Yael Tzivia

A Jewess standing with Standing Rock

Their idols are silver and gold, the handiwork of man. They have a mouth, but cannot speak; they have eyes, but cannot see. They have ears, but cannot hear…. (Psalms 115) 

I am a Jew who stands with the Standing Rock Sioux Tribe and against the Dakota Access Pipeline. I spent Sukkot in Cannon Ball, North Dakota with my pop-up sukkah chanting Hallel on the windy plains, witnessing a continuing American tragedy.

I am a Jew who married and bore children to an Indian lawyer who was a Supreme Court Justice of the Citizen Potawatomi Nation (and is a shomer Shabbat ger — Sabbath-observant convert).

Police helicopters and airplanes circle constantly above, scrambling cell phone signals and photographing every move of the Peoples below.

I am a member of a synagogue where the men and women sit separately and also a member of a Native women’s sweat lodge where we separate ourselves for rituals.

Men, deep in prayer, ripped from their ceremonial space and arrested — their inipi and ritual items destroyed. Old women pepper sprayed. Young men falling to the ground, shot by beanbags and rubber bullets, their horses stumbling beneath them.

I remember the Yom Kippur War. My parents pulled us out of school to raise funds for ambulances and hospitals. At 11-years-old I was cold-calling strangers, begging for money to save our People.

Deafening sound canons. No running water. The camps are in short supply of medicine and warm clothes, but overstocked on rumors and fear.

I have “zero degree of Indian blood.” My children and their father are enrolled citizens of their Tribe. Their percentage of Indian blood is marked on their ID cards. Yes, that is how the United States government tracks Indians, by their blood quantum and tribal enrollment — reminiscent of yellow stars.

The “Camps” at Cannon Ball — named Red Warrior, Oceti Sakowin and Sacred Stone instead of Auschwitz, Treblinka, and Dachau.

My paternal grandparents survived the Kishinev pogrom of 1903, started by a blood libel that Jews murdered a young Christian boy to drain his blood to make matzah.

Local ranchers band together against the Indians after a cow was left to die in the field, shot by bows and arrows, and the Native people are falsely accused.

I never realized until I was in my 40s that most American families do not have a pre-selected safe place and contingency plan for when the newest iteration of Nazis comes for them. Surprisingly, most Native people in the United States I know also have a contingency survival plan.

The camps — surrounded by arson lit fire in the middle of the night. Fire crews refusing to respond.

Instead of fairy tales for bedtime stories, my grandmother spoke of children kidnapped, villages burned, men slayed, women violated, and mass graves. My great uncle would drink water glasses filled with vodka and then show us kids where his finger was shot off.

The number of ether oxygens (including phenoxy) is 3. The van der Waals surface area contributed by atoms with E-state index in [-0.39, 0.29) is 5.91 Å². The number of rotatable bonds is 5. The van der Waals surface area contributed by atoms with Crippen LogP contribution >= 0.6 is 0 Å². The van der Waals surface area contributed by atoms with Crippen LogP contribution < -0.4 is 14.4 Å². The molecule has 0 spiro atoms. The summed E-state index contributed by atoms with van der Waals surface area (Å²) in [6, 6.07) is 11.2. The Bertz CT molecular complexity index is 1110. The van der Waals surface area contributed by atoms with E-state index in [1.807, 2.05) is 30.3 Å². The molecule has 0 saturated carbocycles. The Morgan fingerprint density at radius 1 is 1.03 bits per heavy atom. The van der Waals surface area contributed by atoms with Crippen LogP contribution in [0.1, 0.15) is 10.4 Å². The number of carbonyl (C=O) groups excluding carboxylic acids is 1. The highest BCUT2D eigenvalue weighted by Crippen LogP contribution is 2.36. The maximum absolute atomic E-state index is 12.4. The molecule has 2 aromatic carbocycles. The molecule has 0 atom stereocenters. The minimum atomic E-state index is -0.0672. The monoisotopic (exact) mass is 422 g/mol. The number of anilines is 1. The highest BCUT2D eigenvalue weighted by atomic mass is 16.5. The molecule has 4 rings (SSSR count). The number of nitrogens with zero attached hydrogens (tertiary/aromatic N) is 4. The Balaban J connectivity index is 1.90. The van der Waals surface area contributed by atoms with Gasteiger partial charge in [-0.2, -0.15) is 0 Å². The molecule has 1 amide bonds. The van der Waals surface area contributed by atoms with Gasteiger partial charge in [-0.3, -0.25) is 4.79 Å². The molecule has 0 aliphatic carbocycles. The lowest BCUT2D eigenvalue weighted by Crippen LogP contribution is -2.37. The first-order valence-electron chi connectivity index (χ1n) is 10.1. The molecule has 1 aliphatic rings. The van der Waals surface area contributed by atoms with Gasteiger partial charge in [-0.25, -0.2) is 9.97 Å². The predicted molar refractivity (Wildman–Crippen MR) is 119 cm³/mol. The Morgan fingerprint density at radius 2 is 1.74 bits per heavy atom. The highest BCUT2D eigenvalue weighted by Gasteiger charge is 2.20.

A baby is born. Winter is coming. The volunteer medics are being trained on amputation of frost bitten limbs.

 Strong memories are resurfacing of “Come now children! Quickly! Mr. ______ is going to show you his number tattooed on his arm and tell you how they tried to hang him, but he escaped!”

Numbers scrawled on forearms. Humans locked in dog cages. Mass arrests. Infiltrators. Snipers.

I am a lawyer and find myself in a lawless place. My calls for immediate help to United States Department of Justice, the FBI, and the Bureau of Indian Affairs – my erstwhile colleagues – go unanswered.

The National Guard is called out. State law enforcement is acting in cahoots with oil pipeline private security mercenaries, operating outside of the law.

The Fort Laramie Treaty of 1851 guarantees the Lakota people these lands in perpetuity. But, history and “the law” are written by the hands of the conquerors.

The law? What law? Local law enforcement protects big oil. Federal Justice officials are nowhere to be found. Native “water protectors” are denied the most basic of human and civil rights.

Cannon Ball, North Dakota is a place of holiness and of terror. People sing and cry out to Creator from the deepest recesses of their souls and are answered by the thump of police riot batons.

In the darkest hours of the “battle,” a herd of triumphant buffalo surges forward towards the pipeline. An enchanted eagle perches in camp, so calm that the People can touch and speak to it.

The People are armed only with their prayers while their opponents sport the most advanced weaponry and surveillance equipment.

Creator has called them from the Four Corners of the Earth to protect their holy land, given to the Lakota people for all eternity. This is a war of prayers against high tech weaponry. This is a battle against gashmiut, the idolatry of money. This is the straw that broke the camel’s back after five hundred years of genocide. The people have declared that this is their last stand.

In 1877 the great Lakota warrior, Crazy Horse, prophesied (four days before his murder):

I see a time of Seven Generations when all the colors of mankind will gather under the Sacred Tree of Life and the whole earth will become one circle again. 

As a Jew, does any of this sound familiar?

Please, support indigenous rights by donating to: ocetisakowincamp.org


About the Author
Yael Tzivia is an attorney in Tucson, Arizona specializing in Federal Indian law. She proudly proclaims her status as a Jewess and as family to the Citizen Potawatomi Nation.
Related Topics
Related Posts